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Mild melodic epiphany of an album featuring just 6 songs with guitar melodies that imitate no other than the band themselves. A well orchestrated aura of progressive metal that never deviates from it's origin of a genre. I'd say that the sound quality is a bit muddled, which reflects my average score review of it and would've been higher be it the bloated sort of mixing/production. Nevertheless, a definite ease of an album, something so much to mellow out to and not expect an annihilation of musical brutality. That's nowhere near this album, it does have a vibe of intensity though and instrumental environments of low key metal focused a much relied amount of mildly epic song blissfulness and gentleness.
The female voice is so mild and clean right alongside guitars that went well in unison of the rest of the recording, which illustrates an influence of many bands in it's genre maybe Opeth with a milder tint to it and tempo changes that were not wholly drastic or intense whatsoever. They seem to dwell on melody, which governs the captivity of progressive mellowness which never seems to catch too much fire with exceptions of course. The overall intensity of the album has to do with heart and passion, without melidiciant mobilizations. Expect much like progressiveness in dynamics, nothing further.
To give this album a superbly high rating would make me pause in a sense that it's follow-up shows better stride to achieve a sound quality that's extremely eloquent in metal intoxication. Meridian I is a good follow up from the actual first release that the band made. Definitely an eloquent step up, the guitars and piano efforts expanded the music to make it more invigorating with a voice that leads the way like no other. Not much lead guitar work here, a modicum of amounts of it on here, but not the forte. I'd say they're more like melodies, not leads. Leads they seemed to shy away from and focus just on the meshing of the overall sound to depict utter tranquility and peace, even though it's still considered metal.
I did like this album quite a bit because it was so solemn and deviantly flowing with soul and not reflecting evil coreness that other bands within this genre are notorious for. Meridian I is so damn tranquil, it's really an amazingly calm and it would be unethical to give it lower than a C rating. It deserves so much more because it's filled with passion in primacy and a gentle touch of reality within the realm of a sea of modality as fixated on the core of moderate metal. You have to hear the essence here because it's one to put such gentle air on it's totality. The female vocalist shines so much in an endearing way that suits the music with such pride.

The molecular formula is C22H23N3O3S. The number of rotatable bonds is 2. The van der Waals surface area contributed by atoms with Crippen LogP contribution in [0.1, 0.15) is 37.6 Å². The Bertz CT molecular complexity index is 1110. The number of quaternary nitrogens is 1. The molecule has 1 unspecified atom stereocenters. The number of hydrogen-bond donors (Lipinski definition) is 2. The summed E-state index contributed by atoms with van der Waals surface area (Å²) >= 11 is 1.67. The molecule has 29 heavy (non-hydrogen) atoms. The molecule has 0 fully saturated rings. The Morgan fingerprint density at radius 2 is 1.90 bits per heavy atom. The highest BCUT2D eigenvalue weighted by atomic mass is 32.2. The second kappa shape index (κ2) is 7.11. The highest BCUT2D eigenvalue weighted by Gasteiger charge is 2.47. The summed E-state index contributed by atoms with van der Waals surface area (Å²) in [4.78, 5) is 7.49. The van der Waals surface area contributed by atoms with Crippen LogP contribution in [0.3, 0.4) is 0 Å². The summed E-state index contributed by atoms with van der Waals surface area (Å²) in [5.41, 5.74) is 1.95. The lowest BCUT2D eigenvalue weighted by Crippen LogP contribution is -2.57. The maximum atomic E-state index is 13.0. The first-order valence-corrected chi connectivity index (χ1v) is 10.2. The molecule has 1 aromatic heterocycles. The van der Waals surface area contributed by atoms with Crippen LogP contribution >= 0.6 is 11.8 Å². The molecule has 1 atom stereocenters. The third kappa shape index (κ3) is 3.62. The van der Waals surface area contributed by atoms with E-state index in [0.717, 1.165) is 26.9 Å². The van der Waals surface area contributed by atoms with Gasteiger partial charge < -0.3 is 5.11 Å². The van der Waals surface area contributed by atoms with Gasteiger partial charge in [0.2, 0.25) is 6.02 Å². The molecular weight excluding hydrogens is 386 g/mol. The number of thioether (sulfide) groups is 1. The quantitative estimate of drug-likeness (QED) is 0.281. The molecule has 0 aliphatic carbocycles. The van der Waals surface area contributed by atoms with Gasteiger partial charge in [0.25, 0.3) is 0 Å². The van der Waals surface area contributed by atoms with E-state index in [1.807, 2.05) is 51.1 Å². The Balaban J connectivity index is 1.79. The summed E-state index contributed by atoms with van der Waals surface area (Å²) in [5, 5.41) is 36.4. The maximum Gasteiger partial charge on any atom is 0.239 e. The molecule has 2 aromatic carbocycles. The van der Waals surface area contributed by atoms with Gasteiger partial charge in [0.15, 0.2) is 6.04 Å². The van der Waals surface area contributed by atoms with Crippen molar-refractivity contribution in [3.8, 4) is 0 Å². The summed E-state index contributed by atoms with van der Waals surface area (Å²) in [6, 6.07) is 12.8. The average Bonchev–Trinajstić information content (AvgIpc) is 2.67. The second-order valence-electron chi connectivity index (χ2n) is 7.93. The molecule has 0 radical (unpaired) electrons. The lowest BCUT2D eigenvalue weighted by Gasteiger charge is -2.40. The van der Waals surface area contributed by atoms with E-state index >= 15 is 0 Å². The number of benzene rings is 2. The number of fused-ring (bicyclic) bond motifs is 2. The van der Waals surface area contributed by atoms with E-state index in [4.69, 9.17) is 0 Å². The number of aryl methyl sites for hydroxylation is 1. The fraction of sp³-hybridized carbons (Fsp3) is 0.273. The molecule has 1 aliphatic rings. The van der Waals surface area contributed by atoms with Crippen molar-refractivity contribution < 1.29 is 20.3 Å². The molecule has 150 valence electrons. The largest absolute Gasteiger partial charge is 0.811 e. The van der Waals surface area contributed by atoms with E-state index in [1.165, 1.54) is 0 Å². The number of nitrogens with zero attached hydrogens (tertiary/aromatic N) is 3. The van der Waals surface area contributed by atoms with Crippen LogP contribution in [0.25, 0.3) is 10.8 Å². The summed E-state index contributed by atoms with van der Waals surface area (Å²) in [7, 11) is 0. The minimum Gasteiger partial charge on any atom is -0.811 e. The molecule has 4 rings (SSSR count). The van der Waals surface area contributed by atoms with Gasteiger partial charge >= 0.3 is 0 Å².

Captivating, moderate, and a sea of essence that is flowing with such potential in songwriting featuring words that don't penetrate or show any type of horror to them. It's really like listening to a classical artist just in a metal realm. Bar chords featured alongside some moderate amounts of lead guitar that isn't entirely omniscient. A definite worth of listening to by fans that appreciate a metal band to be more oriented to extreme emotion with melody, not an overabundance of heavy guitar work. The guitars, vocals, piano and drums fit neatly in an uncastrated sense of metal immortality. Creative, ambient core of a release.
As I learned from this band's EP 'Foreword', Phavian are planning on a major four album concept piece. Considering that this band is still fairly new to the scene and listeners' ears, this is quite a bold statement, and even moreso to have released songs on that EP that are supposedly from albums that will tentatively be released a year or more away. The only question now is: can Phavian live up to their promises? 'Meridian I' is the first of this four part series, and the second album altogether to be released by the American group. Playing a style of melodic metal clearly influenced by Opeth, Phavian demonstrated some strong potential on 'Foreword', and the first album in the series continues to impress me.
Phavian's sound is still rough around the edges, but they manage to evade many stereotypes of progressive metal. The darkly melodies sounds of latter-era Katatonia come to mind here, although the female vocals of Elizabeth Matson seem to gear Phavian to an almost symphonic metal sound. As far as the influence of Opeth goes, it comes out most evidently in the guitar work. The climax 'Feldgrau' (which I first heard as a sample on 'Foreword') has a guitar sound and central riff that sounds like it could have been right out of Mikael Akerfeldt's songbook. The guitar solos throughout the album- particularly the one on the fourth track 'Tyrian'- are also very Opeth-like. Many of the riffs are quite beautiful, taking a lot of sound from doom metal. The only thing that seems to be keeping Phavian's melodies from leaping out of the speakers is the fact that the production is a little dull. The songwriting and musicianship is here, but the production and mixing sees the vocal work dominate over all other instruments. 'Meridian I' has many moments that would have blown me away, had I been able to hear them the way I think they would have been best mixed. Fear not, however; Phavian's composition is enough to keep a listener invested throughout.
Elizabeth Matson's vocals are not technically wild like many female metal vocalists' are, but she has a quasi operatic tone to her voice that compliments the music. Although hearing female vocals mixed with Opethian instrumentation is a somewhat recent trend to my ears, there are bands out there doing the same match-up; Effloresce comes to mind. At this point, 'Meridian I' is not enough to see if Phavian stands out from the rest, but it's enough for me to be impressed, and recommend them to any fan of dark metal.